You may be doubtful, about Dr. Hyman’s message, about the idea that food you eat every day can be making you sick. I was certainly skeptical about his message.

I thought, “Certainly food companies aren’t allowed to sell products that make people sick.”  I thought I was protected.

But now I know that’s just not true.

Click here to read more about the interview and watch/listen to the segment on MarieTV.

Or watch/listen to the 30-minute video here:

 

Especially as we age, eating good food becomes critical to feeling well and strong. I encourage you to watch/listen with an open mind and an open heart. Dr. Hyman inspired me take control of my health and it could do the same for you or some one you love.

 

I’d love to hear your thoughts about what you’ve heard. Feel free to share in the comments.

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Let Your Faith Be Stronger Than Your Fear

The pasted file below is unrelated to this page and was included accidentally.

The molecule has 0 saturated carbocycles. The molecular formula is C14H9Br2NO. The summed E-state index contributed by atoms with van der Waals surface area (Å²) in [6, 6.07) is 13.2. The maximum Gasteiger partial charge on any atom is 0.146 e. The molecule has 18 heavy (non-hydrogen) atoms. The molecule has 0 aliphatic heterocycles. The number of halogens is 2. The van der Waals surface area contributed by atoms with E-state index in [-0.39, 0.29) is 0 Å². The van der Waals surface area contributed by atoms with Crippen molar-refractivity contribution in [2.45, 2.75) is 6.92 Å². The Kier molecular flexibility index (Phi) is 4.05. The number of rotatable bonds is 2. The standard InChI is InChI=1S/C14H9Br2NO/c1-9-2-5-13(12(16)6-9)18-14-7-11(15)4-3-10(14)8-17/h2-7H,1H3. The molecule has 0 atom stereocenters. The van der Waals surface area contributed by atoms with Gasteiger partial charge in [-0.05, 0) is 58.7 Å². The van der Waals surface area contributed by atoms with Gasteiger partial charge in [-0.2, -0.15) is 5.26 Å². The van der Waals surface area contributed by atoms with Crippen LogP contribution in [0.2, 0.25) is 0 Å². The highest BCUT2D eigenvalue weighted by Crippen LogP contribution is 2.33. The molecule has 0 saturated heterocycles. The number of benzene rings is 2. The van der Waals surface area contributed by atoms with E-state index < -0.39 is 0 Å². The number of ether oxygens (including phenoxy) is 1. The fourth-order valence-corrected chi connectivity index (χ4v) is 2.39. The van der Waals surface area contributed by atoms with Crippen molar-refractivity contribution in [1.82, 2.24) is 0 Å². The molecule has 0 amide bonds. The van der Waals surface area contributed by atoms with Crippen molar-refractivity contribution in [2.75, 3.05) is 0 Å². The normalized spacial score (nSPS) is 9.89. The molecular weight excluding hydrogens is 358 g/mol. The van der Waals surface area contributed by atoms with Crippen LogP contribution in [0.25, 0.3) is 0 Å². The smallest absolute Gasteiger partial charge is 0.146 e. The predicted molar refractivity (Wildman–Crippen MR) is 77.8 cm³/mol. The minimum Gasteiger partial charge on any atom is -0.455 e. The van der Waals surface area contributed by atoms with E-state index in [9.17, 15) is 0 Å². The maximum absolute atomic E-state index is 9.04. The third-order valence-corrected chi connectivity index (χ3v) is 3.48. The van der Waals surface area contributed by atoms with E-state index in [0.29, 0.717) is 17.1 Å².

Faith is taking the first step even when you don’t see the whole staircase.

~ Dr. Martin Luther King, Jr.

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Faith empowers you to

  • start before you’re ready
  • make mistakes
  • be vulnerable
  • know that you’ll figure things out along the way

Faith silences fear and moves you to the first step.

And keeps you going.

Resistance will make you want to stay at the bottom of the staircase. Fear will try to talk you out of taking that first step toward the unknown.

Have faith in …

God’s promises

yourself

your dreams

your intuition

And then get to work, one step at a time.

Every journey starts at the beginning. You never know what’s possible.

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5 Reasons to Take Care of Your Health Now

We’ve learned a lot about the human body and staying healthy over the past 60 years. As a result, we’ve seen changes in public policy, surgeon general recommendations, and what’s considered “healthy”.

This 1949 Camel cigarette commercial claims, “More doctors smoke Camels than any other cigarette.”

 

And I love watching The Twilight Zone. That was a show ahead of its time, and a sign of the times as the show’s creator, Rod Serling, regularly appeared with a lit cigarette.

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Rod Serling from The Twilight Zone